Everything Is Illuminated (2005) Liev Schreiber’s Impressive Directing Debut, Starring Elijah Wood

Quirky and offbeat in the best sense of these terms, “Everything Is Illuminated,” actor Liev Schreiber’s impressive directorial debut is one of a kind: a road comedy of the absurd that pays a most respectable tribute to the Holocaust!

Based on the critically acclaimed novel by Jonathan Safran Foer of the same tile, the movie depicts the quest of a young man named Jonathan (Elijah Wood) to find the woman who had saved his grandfather’s life in a small Ukrainian town that was wiped out off the map in 1942 by the Nazi occupation.

What starts out as a journey to piece together one family’s story under the most comedic and absurd conditions turns into a surprisingly meaningful and existential odyssey, one full of personal and political revelations, culminating in a rather shocking ending, that’s bound to leave viewers utterly moved and perhaps even speechless.

Like other resonant comedies, “Everything Is Illuminated” deals with philosophical issues of the highest order: The importance of memory, both personal and collective, the perilous nature of secrets, the legacy of the Holocaust and the imperative to pass it along from one generation to the next, and the meaning of cross-cultural friendship.

To be sure, the movie is not flawless. The last reel crosses the line between emotionalism and sentimentality and get a tad too schmaltzy. Occasionally, Schreiber shows problems with pacing, and his reliance on folkloristic music may be too insistent, perhaps a result of his insecurities as a first-time filmmaker. Moreover, “Everything Is Illuminated” could benefit from a trimming of at least 10 minutes in the last chapter; just when you thought the movie is over, there’s another closure.

Nonetheless, considering the challenging and tough autobiographical text, and the risk of trivializing such a painful and problematic experience as the Holocaust, Schreiber acquits himself honorably as adapter-writer and director. Schreiber deserves credit for getting the nuances, the ambiguities, the rapidly shifting tone of the dialogue, and the ever-changing plot, which is full of surprises.

Among other achievements, Schreiber may be the first filmmaker to cast Elijah Wood in a role that takes advantage of his unique if slightly bizarre physical attributes, such as his huge eyes.

Originally published as a novel in 2001, the story came to Schreiber’s attention as short fiction in the New Yorker. Coincidentally, Schreiber was writing a script about his late grandfather and the Ukraine, when he read the story in the New Yorker.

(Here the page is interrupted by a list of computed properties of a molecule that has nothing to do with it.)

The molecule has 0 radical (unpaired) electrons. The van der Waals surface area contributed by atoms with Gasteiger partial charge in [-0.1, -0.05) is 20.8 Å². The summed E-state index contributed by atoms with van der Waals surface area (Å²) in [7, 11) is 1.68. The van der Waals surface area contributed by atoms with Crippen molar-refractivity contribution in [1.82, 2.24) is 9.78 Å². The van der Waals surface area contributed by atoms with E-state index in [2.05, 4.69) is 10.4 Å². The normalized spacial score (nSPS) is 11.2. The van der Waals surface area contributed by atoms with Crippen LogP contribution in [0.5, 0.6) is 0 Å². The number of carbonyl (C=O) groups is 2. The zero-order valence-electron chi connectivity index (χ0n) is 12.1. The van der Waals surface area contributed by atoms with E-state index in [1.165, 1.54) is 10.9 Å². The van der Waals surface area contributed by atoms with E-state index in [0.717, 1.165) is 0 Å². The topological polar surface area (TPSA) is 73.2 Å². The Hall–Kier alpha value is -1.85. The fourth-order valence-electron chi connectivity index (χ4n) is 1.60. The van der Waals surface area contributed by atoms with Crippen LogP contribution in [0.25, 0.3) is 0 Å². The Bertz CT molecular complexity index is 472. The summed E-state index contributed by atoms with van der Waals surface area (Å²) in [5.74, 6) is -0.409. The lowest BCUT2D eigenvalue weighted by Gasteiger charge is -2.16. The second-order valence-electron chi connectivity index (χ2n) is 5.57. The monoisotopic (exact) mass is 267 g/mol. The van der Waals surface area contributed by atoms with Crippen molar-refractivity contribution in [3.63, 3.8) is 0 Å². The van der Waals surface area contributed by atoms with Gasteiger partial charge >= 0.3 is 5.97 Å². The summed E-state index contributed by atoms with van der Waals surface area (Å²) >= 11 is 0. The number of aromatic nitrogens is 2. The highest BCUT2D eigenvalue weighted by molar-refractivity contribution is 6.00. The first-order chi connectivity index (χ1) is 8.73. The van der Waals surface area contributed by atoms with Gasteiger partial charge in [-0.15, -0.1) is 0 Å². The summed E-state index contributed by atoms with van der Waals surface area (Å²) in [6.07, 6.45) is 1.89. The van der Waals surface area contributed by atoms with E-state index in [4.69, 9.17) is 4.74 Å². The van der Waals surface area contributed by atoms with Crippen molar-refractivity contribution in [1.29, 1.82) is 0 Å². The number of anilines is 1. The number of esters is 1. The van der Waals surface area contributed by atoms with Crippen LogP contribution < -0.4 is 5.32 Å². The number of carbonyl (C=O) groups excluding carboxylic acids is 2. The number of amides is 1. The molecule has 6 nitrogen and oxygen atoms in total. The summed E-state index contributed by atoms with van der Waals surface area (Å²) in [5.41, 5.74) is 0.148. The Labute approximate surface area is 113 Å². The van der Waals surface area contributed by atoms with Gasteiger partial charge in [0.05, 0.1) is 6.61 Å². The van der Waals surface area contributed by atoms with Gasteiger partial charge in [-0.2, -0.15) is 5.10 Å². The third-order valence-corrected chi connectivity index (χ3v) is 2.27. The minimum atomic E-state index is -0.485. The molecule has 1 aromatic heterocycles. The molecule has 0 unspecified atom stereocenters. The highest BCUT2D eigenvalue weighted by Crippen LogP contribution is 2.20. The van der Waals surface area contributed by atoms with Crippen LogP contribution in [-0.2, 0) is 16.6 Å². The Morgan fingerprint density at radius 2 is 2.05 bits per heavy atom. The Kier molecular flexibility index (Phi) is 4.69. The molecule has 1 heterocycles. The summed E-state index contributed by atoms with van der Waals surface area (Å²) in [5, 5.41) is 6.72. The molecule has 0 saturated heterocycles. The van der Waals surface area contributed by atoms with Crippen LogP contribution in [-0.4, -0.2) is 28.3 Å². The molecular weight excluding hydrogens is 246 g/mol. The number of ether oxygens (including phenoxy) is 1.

Structurally, the tale is divided into five chapters, each with its own title, like “Commencement of a Rigid Search,” or “Overture to Illumination.” Serving more as pauses, the titles don’t add much to the experience.

Looking for a guide and translator in his search, he hires Alex (Eugene Hutz, a member of ‘Gogol Bordello,’ a band billing itself as a Ukrainian Gypsy Punk band) is a youngster with a healthy sense of humor, street smarts, and strong commonsense; in his persona, he comes across as a Ukrainian version of the characters Eddie Murphy played in his youth.

The fist reel is a classic comedy of cultural clash, reflected in the contrast between Jonathan and Alex. Jonathan is a young severe man obsessed with collecting items, which he places carefully in plastic bags before hanging them up on his walls. His apartment looks like a living museum, but it’s meticulously organized. In contrast, Alex is loose, disorganized, and spontaneous.

The second reel unfolds as a road comedy of the absurd that would do Beckett (“Waiting for Godot”) and Sartre’s existentialism proud. It’s a classic narrative of four misfits forced to share the confines of a small car. In the front are Alex and his blind, cantankerous grandfather (Boris Leskin), who’s driving. The back seat is occupied by grandfather’s dog, Sammy Davis Junior Junior, and Jonathan, who’s allergic to dogs.

Most of the film unfolds as a study of contrasts. If Alex is a goof ball, Jonathan is more innocent and serious. Dressed in a dark suit, with white shirt and loose black tie, Jonathan looks somber and a bit severe, whereas Alex, sporting colorful sweat suits and sneakers, is at heart a clown. Jonathan is vegetarian; Alex doesn’t understand how anyone can survive without meat.